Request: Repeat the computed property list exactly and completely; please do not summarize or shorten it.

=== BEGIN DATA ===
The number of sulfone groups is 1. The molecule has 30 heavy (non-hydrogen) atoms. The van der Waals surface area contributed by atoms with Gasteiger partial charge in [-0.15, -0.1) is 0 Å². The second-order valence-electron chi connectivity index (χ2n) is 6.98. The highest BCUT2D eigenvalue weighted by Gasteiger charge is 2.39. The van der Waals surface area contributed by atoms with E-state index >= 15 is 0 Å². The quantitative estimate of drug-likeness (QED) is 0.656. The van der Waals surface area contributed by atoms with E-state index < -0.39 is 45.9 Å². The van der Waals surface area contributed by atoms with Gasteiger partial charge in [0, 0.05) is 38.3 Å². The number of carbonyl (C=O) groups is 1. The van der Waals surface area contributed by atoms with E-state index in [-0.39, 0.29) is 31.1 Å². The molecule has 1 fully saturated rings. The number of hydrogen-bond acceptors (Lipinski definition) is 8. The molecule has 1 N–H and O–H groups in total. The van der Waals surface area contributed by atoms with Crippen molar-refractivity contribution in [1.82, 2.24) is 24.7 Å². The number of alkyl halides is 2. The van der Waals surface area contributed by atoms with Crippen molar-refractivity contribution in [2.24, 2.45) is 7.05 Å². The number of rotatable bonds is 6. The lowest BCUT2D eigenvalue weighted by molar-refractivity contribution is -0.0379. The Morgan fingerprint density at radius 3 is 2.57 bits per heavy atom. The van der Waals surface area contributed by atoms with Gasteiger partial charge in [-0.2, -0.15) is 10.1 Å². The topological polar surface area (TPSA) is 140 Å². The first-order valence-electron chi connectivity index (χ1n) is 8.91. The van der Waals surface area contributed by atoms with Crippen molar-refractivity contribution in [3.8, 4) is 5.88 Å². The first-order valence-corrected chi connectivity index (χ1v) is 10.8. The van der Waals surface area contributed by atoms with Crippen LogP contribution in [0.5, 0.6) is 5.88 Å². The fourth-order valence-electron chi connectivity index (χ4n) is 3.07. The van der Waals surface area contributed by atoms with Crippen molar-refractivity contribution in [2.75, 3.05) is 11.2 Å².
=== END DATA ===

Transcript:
The number of sulfone groups is 1. The molecule has 30 heavy (non-hydrogen) atoms. The van der Waals surface area contributed by atoms with Gasteiger partial charge in [-0.15, -0.1) is 0 Å². The second-order valence-electron chi connectivity index (χ2n) is 6.98. The highest BCUT2D eigenvalue weighted by Gasteiger charge is 2.39. The van der Waals surface area contributed by atoms with E-state index >= 15 is 0 Å². The quantitative estimate of drug-likeness (QED) is 0.656. The van der Waals surface area contributed by atoms with E-state index < -0.39 is 45.9 Å². The van der Waals surface area contributed by atoms with Gasteiger partial charge in [0, 0.05) is 38.3 Å². The number of carbonyl (C=O) groups is 1. The van der Waals surface area contributed by atoms with E-state index in [-0.39, 0.29) is 31.1 Å². The molecule has 1 fully saturated rings. The number of hydrogen-bond acceptors (Lipinski definition) is 8. The molecule has 1 N–H and O–H groups in total. The van der Waals surface area contributed by atoms with Crippen molar-refractivity contribution in [1.82, 2.24) is 24.7 Å². The number of alkyl halides is 2. The van der Waals surface area contributed by atoms with Crippen molar-refractivity contribution in [2.24, 2.45) is 7.05 Å². The number of rotatable bonds is 6. The lowest BCUT2D eigenvalue weighted by molar-refractivity contribution is -0.0379. The Morgan fingerprint density at radius 3 is 2.57 bits per heavy atom. The van der Waals surface area contributed by atoms with Gasteiger partial charge in [-0.2, -0.15) is 10.1 Å². The topological polar surface area (TPSA) is 140 Å². The first-order valence-electron chi connectivity index (χ1n) is 8.91. The van der Waals surface area contributed by atoms with Crippen molar-refractivity contribution in [3.8, 4) is 5.88 Å². The first-order valence-corrected chi connectivity index (χ1v) is 10.8. The van der Waals surface area contributed by atoms with Crippen LogP contribution in [0.5, 0.6) is 5.88 Å². The fourth-order valence-electron chi connectivity index (χ4n) is 3.07. The van der Waals surface area contributed by atoms with Crippen molar-refractivity contribution in [2.75, 3.05) is 11.2 Å².